Omega-3 helps kids behave better: RCT

By Will Chu

- Last updated on GMT

Lead researcher Professor John Stein, discusses his research that links vitamin, mineral and omega-3 fatty acid supplementation with better behaviour in adolescent school children.
Lead researcher Professor John Stein, discusses his research that links vitamin, mineral and omega-3 fatty acid supplementation with better behaviour in adolescent school children.

Related tags: Omega-3 fatty acid

Vitamin, mineral and omega-3 fatty acid supplementation positively affects the behaviour of normal school children, a pioneering clinical trial has discovered.

It found significant results in omega-3 forms eicosapentaenoic acid (EPA) and docosahexaenoic acid (DHA) even though the optimum level of 8% bodily lipid composition from DHA and EPA was not achieved.

Findings

The study, conducted by researchers from the University of Oxford, enrolled 196 healthy children aged 13-16 years old onto a 12 week double-blind randomised placebo controlled trial and split into two groups. One group was given the nutritional supplements (Vitabiotics' WellTeen tablets) while the other group were given placebos.

Optimized-Jonathan Tammam
Principal researcher, Dr Jonathan Tammam discusses the results of this pioneering study.

Blood samples were taken to measure the change in vitamin, mineral and omega-3 levels during the study. These were found to be low at the start of the study and significantly improved in the treatment group receiving the nutrient supplements over the 12 weeks.

Behaviour change was measured using school disciplinary records and the Conner’s scale – an assessment tool capable of supporting the diagnostic and identification process.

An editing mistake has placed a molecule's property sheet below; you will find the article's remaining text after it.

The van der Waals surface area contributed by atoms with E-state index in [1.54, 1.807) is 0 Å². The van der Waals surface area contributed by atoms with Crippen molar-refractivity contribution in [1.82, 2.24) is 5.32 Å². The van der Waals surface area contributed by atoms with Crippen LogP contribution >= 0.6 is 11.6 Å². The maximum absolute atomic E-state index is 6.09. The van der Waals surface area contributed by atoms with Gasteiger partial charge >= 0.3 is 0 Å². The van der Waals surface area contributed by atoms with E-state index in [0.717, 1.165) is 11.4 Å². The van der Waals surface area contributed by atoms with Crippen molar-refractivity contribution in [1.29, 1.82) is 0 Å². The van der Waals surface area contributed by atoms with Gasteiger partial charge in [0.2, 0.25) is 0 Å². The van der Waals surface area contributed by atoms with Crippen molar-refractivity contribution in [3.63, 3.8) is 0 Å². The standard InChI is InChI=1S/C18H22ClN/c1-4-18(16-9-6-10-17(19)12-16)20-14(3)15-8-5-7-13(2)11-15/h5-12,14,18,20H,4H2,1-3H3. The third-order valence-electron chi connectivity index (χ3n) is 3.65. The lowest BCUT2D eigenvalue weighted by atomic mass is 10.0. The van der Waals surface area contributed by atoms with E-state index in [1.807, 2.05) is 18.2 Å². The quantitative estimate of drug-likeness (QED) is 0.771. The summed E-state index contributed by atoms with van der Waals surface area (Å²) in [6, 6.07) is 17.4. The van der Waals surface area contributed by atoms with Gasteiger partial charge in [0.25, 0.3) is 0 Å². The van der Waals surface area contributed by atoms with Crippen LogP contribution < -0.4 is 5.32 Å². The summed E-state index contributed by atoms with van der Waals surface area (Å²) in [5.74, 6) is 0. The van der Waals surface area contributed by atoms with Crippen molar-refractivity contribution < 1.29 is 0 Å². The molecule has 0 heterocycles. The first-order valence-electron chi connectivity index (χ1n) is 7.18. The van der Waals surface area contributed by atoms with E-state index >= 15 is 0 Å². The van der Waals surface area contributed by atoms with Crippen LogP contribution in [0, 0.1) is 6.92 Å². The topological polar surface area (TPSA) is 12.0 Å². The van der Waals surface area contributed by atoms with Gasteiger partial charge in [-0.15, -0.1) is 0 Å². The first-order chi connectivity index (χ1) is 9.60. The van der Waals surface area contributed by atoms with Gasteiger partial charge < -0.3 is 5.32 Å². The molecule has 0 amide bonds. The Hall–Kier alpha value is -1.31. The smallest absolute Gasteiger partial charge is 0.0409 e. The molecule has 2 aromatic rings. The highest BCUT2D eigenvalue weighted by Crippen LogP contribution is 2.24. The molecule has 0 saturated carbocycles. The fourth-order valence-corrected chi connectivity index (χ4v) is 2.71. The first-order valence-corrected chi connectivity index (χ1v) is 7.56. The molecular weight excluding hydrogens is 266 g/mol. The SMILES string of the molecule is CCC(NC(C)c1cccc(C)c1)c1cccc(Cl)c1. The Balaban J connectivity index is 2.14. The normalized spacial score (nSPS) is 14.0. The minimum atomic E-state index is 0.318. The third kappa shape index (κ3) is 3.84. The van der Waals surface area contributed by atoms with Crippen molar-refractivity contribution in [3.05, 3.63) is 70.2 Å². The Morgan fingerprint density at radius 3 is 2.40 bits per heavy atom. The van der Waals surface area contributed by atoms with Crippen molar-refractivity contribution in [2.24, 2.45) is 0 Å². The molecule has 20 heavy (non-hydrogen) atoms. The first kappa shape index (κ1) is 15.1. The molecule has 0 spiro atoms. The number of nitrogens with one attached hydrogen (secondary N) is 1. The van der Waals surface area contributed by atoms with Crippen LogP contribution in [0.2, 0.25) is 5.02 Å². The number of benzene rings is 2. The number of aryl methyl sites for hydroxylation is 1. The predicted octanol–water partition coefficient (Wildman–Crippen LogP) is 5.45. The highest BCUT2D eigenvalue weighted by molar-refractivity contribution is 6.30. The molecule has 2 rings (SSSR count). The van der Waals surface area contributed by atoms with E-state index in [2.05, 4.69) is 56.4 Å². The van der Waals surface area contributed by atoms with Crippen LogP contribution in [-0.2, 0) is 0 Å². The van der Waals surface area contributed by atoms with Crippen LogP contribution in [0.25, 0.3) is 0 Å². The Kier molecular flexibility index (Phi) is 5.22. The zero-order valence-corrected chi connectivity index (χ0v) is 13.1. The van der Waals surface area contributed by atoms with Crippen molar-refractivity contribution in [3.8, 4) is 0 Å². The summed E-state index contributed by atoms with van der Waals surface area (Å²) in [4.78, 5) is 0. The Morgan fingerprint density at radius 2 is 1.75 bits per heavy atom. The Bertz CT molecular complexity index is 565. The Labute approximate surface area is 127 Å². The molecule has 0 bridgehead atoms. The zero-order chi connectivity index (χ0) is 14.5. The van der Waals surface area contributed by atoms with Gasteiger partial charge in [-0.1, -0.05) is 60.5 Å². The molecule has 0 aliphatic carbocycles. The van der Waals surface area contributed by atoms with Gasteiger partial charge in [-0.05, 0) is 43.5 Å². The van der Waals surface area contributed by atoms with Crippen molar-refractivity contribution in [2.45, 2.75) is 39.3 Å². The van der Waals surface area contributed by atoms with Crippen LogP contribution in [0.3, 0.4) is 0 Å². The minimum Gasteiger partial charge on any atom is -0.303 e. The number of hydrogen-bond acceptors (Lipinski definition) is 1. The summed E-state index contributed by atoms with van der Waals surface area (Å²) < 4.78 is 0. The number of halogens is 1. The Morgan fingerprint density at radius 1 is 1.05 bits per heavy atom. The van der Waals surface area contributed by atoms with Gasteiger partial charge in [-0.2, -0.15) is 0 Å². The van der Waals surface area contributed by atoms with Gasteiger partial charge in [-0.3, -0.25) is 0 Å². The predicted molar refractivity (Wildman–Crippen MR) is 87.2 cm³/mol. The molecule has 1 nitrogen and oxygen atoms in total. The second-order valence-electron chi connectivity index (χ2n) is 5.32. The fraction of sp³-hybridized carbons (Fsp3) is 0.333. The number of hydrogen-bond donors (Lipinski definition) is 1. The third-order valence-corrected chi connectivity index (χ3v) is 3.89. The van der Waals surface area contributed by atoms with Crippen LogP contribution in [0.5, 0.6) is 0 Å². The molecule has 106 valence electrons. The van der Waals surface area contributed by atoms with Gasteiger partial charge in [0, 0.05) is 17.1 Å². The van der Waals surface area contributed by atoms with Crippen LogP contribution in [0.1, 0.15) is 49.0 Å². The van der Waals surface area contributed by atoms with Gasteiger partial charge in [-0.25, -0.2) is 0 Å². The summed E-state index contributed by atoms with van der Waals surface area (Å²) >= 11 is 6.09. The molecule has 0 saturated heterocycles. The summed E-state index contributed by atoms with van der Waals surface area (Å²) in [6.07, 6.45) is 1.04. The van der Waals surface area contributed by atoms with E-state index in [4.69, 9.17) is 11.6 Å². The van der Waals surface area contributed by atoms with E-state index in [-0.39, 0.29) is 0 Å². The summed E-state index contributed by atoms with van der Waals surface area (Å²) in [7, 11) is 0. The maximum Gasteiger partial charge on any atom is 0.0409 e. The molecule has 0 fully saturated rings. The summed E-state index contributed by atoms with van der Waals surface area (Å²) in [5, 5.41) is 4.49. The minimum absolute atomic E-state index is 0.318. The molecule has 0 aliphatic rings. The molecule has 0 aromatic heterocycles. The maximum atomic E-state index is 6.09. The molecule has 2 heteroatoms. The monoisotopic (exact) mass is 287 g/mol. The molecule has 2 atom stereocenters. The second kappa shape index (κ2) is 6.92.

Results showed that the behaviour in the students receiving the supplements improved, while the behaviour of the pupils receiving the placebo worsened.

“Nutrient deficiencies have been implicated in antisocial behaviour, hence correcting them may improve sociability,” ​said lead researcher John Stein, Emeritus professor of physiology, at the University of Oxford.

“When assessed using validated and standardised tests, supplementary nutrition may have a protective effect against worsening behaviour.”

“8% is the ideal omega-3 level”

Effect of n-3 and micronutrients on behaviour
Conners subscales (changes in T-scores) post-treatment. ADHD, attention-deficit hyperactivity disorder. (©Tammam et al. 2016)

Although there are no officially recommended levels of these fatty acids, there is general agreement that EPA and DHA should constitute 8% of total lipid composition.

In the teenage subjects featured in this study, the researchers found they amounted to only half of the ideal at only 4 %. “Although all nutrients are important​, omega-3 are particularly so, especially when the brain is experiencing rapid growth during puberty and is at its most sensitive to insufficient supply,”​ the study noted.

“Although we achieved significant improvements post-treatment, the omega-3 index did not reach the 8%, which has been associated with the greatest protection against coronary heart disease​. ​This may suggest that the duration of our supplementation was insufficient, and this could help explain our disappointing results with respect to the children’s disciplinary offences.”

The study concluded that the evidence presented here suggested that broad-spectrum vitamin, mineral and omega-3 supplementation may have a protective effect against anti-social behaviour, when assessed using Conner's scales.

“We also found some evidence that supplementation may decrease misbehaviour among children whose prior rates were high, yet may increase it in children whose baseline rates were low.”

“Thus, if unusual behaviour is a manifestation of non-optimal nutrient intake, these findings warrant further investigation with larger numbers, increased nutrient dose and stratifying offending rates.”

 

Source: British Journal of Nutrition

Published online ahead of print, http://dx.doi.org/10.1017/S0007114515004390

“A randomised double-blind placebo-controlled trial investigating the behavioural effects of vitamin, mineral and n-3 fatty acid supplementation in typically developing adolescent schoolchildren.”

Authors: Jonathan Tammam, David Steinsaltza, D. W. Bestera, Turid Semb-Andenaesa and John F. Steina.

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